Run slower to get faster

People are always amazed when I first introduced myself as a marathon runner and asked me what is my secret to finishing a long run. Counter-intuitively it may seem, my answer is always, that I have to run slower enough to get faster. and this approach has proven it’s prudential not only in running but also changed my entire lifestyle. 

This is my second post on running and I will focus on the most important training I will do in my weekly training schedule – the “long slow distance” run.

The “Long Slow Distance” Run

Many marathon runners participate in the race but couldn’t finish by their target time. The reason is not that their running pace too slow. But, instead, they run too fast in the first half and quickly use up their energy, struggling the last 10 km before the finish line. Some might even find themself hitting the “wall” – bodies feel so exhausted that couldn’t lift one more step – and finally have to quit. 

To avoid the “wall”, runners need to have a particular training, maybe even the most important one, into their running schedule – the long slow distance run, also known as LSD. Simple as its name, the LSD run is an easy-pace run that one should feel effortless continuing while lasting for a long distance. 

The idea is to work on one’s endurance in training so that the body’s aerobic capacity increases. Though I don’t want to go into every detail on the term “aerobic”, it is associated with the body’s capacity for slow-medium heart rate exercise, such as long-run, swimming, biking, etc. So that one is able to handle longer runs at a faster pace.

LSD has many benefits. First of all, it is easy to start for every runner. Let’s say you have a target time to finish a half marathon in under 2 hours. That’s 21 km in 120 min, roughly 6 min/km pace – this might be hard for some beginners. What about starting with a slower pace, say 7’30”/km in an LSD training for 10km on a Sunday afternoon. It is much easier, right!?

The amazing thing about LSD is that it is intended to be easy and slow – if you find yourself running out of breath, you are probably too fast. Instead of working on speed, it focuses more on distances and longevity. It’s like telling your body, “Yes – we are running on a big task, but we are doing it in an easy way – you don’t even feel the effort and then it is done”. The distance workout makes you both comfortable and ready physically and mentally.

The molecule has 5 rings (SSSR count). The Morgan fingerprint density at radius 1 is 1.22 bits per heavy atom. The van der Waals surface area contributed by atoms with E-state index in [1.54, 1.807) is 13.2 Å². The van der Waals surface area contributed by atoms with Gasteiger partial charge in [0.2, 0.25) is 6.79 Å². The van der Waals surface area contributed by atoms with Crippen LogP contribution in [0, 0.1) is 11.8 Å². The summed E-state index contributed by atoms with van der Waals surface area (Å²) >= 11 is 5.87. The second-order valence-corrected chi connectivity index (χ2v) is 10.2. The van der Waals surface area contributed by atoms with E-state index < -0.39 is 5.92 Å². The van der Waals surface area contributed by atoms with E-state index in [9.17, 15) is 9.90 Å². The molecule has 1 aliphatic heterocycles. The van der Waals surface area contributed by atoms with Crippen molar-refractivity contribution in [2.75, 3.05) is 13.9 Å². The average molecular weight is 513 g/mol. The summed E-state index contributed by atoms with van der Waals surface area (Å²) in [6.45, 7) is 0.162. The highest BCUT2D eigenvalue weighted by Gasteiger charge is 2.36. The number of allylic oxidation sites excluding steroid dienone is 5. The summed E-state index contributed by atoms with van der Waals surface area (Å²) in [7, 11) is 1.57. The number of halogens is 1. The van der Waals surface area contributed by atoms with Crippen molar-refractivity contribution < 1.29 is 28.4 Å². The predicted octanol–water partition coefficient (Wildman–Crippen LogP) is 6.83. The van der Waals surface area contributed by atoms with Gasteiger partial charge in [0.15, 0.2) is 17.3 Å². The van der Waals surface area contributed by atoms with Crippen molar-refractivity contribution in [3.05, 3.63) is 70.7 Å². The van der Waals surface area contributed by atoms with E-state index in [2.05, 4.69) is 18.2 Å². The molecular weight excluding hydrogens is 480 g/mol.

From my experience, I always like running the LSD on Sunday afternoon. Relaxing and enjoying the nice summer weather in Saskatoon and I can have a good dinner after the run. After several weeks of LSDs, I can feel my body gradually strengthening and getting more resilient. My LSD pace is usually 5’50’’/km, and finally, I finished the half marathon in Saskatoon this year at 5’12’’/km. Right on to my goal – a sub-2-hour half marathon for my body to recover from the last 2-year’s work from home. 

My running stats from several LSDs before preparing the half marathon

LSD is a lifestyle

The most important thing I learn from running the LSD training is that, if you want to accomplish something great, it is easier to start with the tiny small things that can be handled effortlessly and just keep your pace going.

I soon find this small lesson prudential in other areas of my life too, for example, when meeting a deadline. Nearly everyone would struggle with deadlines, students at school or everyone experiences office setting or just simply deadline of any project. 

I used to have a really bad habit when I was at school. I usually worked hard – tons of hours – for two weeks before the term exam, rushing. Then when the coursework has been submitted, I would feel a sense of relief and be tempted to “relax” for a few days – playing games or watching videos in no particular – until the next deadline approaches near. 

This volatile working schedule had put me through stressed and vain – stressed during the rushing period and vain during the relaxation period. I completely understand the stress I feel and even regret having so little time that has to prepare for exams. On a complete overturn, I would through away my books when the exams are done and will never read them again and have “fun” in vain. This volatile cycle haunted me for the first two years when entering college. 

I decided to make some changes. The first thing I want to work on is to quit rushing by the end of the term in short two weeks’ time, but stretch the period to a long time with small day-to-day preparation. One can relate this strategy so similar to the LSD run – an easy pace run lasting a longer distance. 

This adaptation took a long time to work effectively and involved a shift in lifestyle. I was a “night cat” preparing for exams before deadlines or “enjoying myself” after. In return, I would stay up late at night and woke up late in the mornings too. 

After adopting the LSD study plan, I knew that I wouldn’t have to work “extra hard” at night – Instead I was able to work more efficiently in the morning when I had best-refreshed memory and energy. Since I would be working on small and easy tasks in the morning, it gave me a sense of accomplishment and I could just keep on going, effortlessly. 

The Untold Secret

Now that I have graduated from my graduate study and am entering to early career, I especially cherish this LSD lifestyle. It is the key to every success but is almost “hidden” untold by people. Then I may reflect that – maybe we are too intrigued by the narrative of overcoming a big task by some mystical “technique” or “hard-working” by the end of a deadline – but simply neglect the easy task that we can finish and keep on going.

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